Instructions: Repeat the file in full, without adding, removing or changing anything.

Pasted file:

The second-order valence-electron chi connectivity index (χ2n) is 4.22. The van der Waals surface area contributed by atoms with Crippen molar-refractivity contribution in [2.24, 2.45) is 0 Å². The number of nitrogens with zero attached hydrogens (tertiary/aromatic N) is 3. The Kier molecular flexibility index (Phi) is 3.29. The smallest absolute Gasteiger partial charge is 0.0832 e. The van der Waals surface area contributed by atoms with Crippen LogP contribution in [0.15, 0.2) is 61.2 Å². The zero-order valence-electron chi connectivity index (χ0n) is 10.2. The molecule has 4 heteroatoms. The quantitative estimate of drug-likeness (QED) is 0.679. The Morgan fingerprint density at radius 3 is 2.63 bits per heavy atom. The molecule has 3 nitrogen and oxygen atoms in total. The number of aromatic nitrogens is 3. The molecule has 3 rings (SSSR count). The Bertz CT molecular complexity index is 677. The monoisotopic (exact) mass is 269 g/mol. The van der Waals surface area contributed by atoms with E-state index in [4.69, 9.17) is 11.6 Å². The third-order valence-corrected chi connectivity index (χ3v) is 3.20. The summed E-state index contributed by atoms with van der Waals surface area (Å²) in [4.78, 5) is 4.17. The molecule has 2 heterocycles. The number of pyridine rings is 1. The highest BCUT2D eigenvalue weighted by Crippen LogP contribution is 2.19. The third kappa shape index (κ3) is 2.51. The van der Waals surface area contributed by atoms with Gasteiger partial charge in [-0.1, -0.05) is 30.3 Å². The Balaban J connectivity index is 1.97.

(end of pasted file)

The second-order valence-electron chi connectivity index (χ2n) is 4.22. The van der Waals surface area contributed by atoms with Crippen molar-refractivity contribution in [2.24, 2.45) is 0 Å². The number of nitrogens with zero attached hydrogens (tertiary/aromatic N) is 3. The Kier molecular flexibility index (Phi) is 3.29. The smallest absolute Gasteiger partial charge is 0.0832 e. The van der Waals surface area contributed by atoms with Crippen LogP contribution in [0.15, 0.2) is 61.2 Å². The zero-order valence-electron chi connectivity index (χ0n) is 10.2. The molecule has 4 heteroatoms. The quantitative estimate of drug-likeness (QED) is 0.679. The Morgan fingerprint density at radius 3 is 2.63 bits per heavy atom. The molecule has 3 nitrogen and oxygen atoms in total. The number of aromatic nitrogens is 3. The molecule has 3 rings (SSSR count). The Bertz CT molecular complexity index is 677. The monoisotopic (exact) mass is 269 g/mol. The van der Waals surface area contributed by atoms with E-state index in [4.69, 9.17) is 11.6 Å². The third-order valence-corrected chi connectivity index (χ3v) is 3.20. The summed E-state index contributed by atoms with van der Waals surface area (Å²) in [4.78, 5) is 4.17. The molecule has 2 heterocycles. The number of pyridine rings is 1. The highest BCUT2D eigenvalue weighted by Crippen LogP contribution is 2.19. The third kappa shape index (κ3) is 2.51. The van der Waals surface area contributed by atoms with Gasteiger partial charge in [-0.1, -0.05) is 30.3 Å². The Balaban J connectivity index is 1.97.